Even the lesser rôles are filled with character. Note Tracy's drab but hilarious conversation with the unnamed canteen owner: 'We got chilli with beans and chilli without beans'...'Hmm. What if you don't like chilli?'...'Well, that's what they made ketchup for.' Pure poetry. Shakespeare couldn't better that.
Great stuff.
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on 28 May 2015
Crisp clear colour & sound, not to mention great movie.
However, DVD cover has both English & Korean writing on & when I came to play the movie it had Korean subtitles. There was a subtitle 'off' option on the menu which I chose but when I returned to playing the movie, the subtitles came back on by default. I tried this several times but gave up in the end.
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on 7 August 2011
Almost from the first moment, the underlying tension and prospect of violence is palpable. A stranger (Spencer Tracy) gets off the train to find the father of his world war II Japanese-American `comrade in arms'. The war has ended. The stranger's war wound becomes significant. The sneering reactions from the male townsfolk suggest hostility towards the Japanese because of the attack on Pearl Harbour. The central protagonist in the town (a suitably sinister Robert Ryan) does his best to thwart the stranger's search for his friend's father. Violence does erupt. It is understated; pure in execution and result. The film moves to a suitable climax. As with `A History of Violence', less is more! Modern film makers might heed the lesson!

Ian Hunter.
Author of The Early Years.

P.S. Amazon's title for this film review is wrong. Robert Wagner is not in this movie. It is Robert Ryan!
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This film represents the finest hour for that Hollywood veteran director John Sturges. It is far superior to his "The Magnificent Seven" which relied heavily on uniquely skilled, one dimensional, stereo type characters. A film that had such an influence on that demented period of the Italian Western. This film is a fascinating contemporary western that has elements of the film noir. Made over fifty years ago it does not look contemporary now, but is still a very handsome film to look at, and has a wonderful fifties feel to it that would be hard to replicate now.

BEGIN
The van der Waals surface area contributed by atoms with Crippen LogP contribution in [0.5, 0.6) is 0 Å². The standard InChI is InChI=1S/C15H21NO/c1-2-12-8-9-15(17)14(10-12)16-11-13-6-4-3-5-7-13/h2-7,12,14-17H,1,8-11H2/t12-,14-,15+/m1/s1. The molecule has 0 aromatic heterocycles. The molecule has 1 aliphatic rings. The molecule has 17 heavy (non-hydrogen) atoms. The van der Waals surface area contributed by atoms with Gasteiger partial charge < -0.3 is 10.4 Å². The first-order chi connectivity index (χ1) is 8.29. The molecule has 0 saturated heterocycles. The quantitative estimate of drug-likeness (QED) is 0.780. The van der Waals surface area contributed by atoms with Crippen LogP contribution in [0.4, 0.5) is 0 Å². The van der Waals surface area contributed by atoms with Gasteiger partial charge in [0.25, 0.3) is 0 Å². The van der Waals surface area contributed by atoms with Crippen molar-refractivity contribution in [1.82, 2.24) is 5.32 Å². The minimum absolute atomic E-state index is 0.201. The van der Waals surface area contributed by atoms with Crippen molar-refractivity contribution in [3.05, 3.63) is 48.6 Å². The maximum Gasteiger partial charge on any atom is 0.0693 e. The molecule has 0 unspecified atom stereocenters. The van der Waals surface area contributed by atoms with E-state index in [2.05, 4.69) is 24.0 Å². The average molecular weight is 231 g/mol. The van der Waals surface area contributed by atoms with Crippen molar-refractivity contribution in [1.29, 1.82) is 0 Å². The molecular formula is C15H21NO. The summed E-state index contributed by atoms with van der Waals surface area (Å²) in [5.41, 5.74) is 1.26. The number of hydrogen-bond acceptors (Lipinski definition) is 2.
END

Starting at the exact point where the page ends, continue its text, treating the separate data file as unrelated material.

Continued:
Spencer Tracy plays a one armed second world war veteran on a mission to find the Japanese/American Father of the war hero who died saving his life during the Italian campaign, and to hand him his sons medal. He stops at the small one horse town of Black Rock in the desert but finds that the Father has mysteriously disappeared. He is met with open hostility by most of the townsfolk especially in the form of Robert Ryan and his menacing henchman. But slowly due to dogged persistence he begins to uncover the grim truth. Tracy heads to an inevitable showdown with Ryan and his thugs.

The film boasts a very fine ensemble cast with possibly the best team of heavies to have ever graced the screen. Robert Ryan was always excellent as a villain. I recall him being especially good in "The Naked Spur". Ernest Borgnine provides another classic example of his pot bellied bully and Lee Marvin exudes menace with his mere presence. Sterling support is provided by Walter Brennan as a sympathetic Doctor and Dean Jagger as the drunken town marshall who turns a blind eye. All worth the admission fee alone.